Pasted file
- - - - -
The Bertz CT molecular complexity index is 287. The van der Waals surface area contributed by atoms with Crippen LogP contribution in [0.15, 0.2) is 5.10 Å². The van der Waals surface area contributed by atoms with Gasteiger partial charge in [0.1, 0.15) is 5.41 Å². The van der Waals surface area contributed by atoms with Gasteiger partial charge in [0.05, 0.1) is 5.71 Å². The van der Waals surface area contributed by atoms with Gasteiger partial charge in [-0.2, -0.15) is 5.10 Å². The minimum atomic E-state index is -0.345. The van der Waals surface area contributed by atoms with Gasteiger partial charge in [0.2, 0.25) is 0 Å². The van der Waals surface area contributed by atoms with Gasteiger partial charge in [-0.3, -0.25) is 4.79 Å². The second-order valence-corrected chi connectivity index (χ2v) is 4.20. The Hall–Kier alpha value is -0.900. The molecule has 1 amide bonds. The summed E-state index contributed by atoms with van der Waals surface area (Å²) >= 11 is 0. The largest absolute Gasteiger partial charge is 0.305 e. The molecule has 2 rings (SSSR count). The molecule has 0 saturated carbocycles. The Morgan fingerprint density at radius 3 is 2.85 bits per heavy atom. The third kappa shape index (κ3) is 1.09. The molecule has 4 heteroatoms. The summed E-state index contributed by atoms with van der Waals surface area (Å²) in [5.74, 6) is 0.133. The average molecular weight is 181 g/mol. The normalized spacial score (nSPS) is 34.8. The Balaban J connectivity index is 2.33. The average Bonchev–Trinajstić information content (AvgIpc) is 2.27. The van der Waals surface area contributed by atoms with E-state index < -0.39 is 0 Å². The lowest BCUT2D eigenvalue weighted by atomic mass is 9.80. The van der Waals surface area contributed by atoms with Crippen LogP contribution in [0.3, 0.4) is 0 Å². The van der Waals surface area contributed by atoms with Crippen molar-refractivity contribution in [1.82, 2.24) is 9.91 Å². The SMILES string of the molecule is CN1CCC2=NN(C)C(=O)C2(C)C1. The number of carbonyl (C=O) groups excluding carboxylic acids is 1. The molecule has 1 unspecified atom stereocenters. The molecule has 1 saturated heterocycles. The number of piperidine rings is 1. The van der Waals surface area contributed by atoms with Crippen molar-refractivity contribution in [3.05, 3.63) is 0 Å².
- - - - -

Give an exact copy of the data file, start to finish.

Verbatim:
The Bertz CT molecular complexity index is 287. The van der Waals surface area contributed by atoms with Crippen LogP contribution in [0.15, 0.2) is 5.10 Å². The van der Waals surface area contributed by atoms with Gasteiger partial charge in [0.1, 0.15) is 5.41 Å². The van der Waals surface area contributed by atoms with Gasteiger partial charge in [0.05, 0.1) is 5.71 Å². The van der Waals surface area contributed by atoms with Gasteiger partial charge in [-0.2, -0.15) is 5.10 Å². The minimum atomic E-state index is -0.345. The van der Waals surface area contributed by atoms with Gasteiger partial charge in [0.2, 0.25) is 0 Å². The van der Waals surface area contributed by atoms with Gasteiger partial charge in [-0.3, -0.25) is 4.79 Å². The second-order valence-corrected chi connectivity index (χ2v) is 4.20. The Hall–Kier alpha value is -0.900. The molecule has 1 amide bonds. The summed E-state index contributed by atoms with van der Waals surface area (Å²) >= 11 is 0. The largest absolute Gasteiger partial charge is 0.305 e. The molecule has 2 rings (SSSR count). The molecule has 0 saturated carbocycles. The Morgan fingerprint density at radius 3 is 2.85 bits per heavy atom. The third kappa shape index (κ3) is 1.09. The molecule has 4 heteroatoms. The summed E-state index contributed by atoms with van der Waals surface area (Å²) in [5.74, 6) is 0.133. The average molecular weight is 181 g/mol. The normalized spacial score (nSPS) is 34.8. The Balaban J connectivity index is 2.33. The average Bonchev–Trinajstić information content (AvgIpc) is 2.27. The van der Waals surface area contributed by atoms with E-state index < -0.39 is 0 Å². The lowest BCUT2D eigenvalue weighted by atomic mass is 9.80. The van der Waals surface area contributed by atoms with Crippen LogP contribution in [0.3, 0.4) is 0 Å². The van der Waals surface area contributed by atoms with Crippen molar-refractivity contribution in [1.82, 2.24) is 9.91 Å². The SMILES string of the molecule is CN1CCC2=NN(C)C(=O)C2(C)C1. The number of carbonyl (C=O) groups excluding carboxylic acids is 1. The molecule has 1 unspecified atom stereocenters. The molecule has 1 saturated heterocycles. The number of piperidine rings is 1. The van der Waals surface area contributed by atoms with Crippen molar-refractivity contribution in [3.05, 3.63) is 0 Å².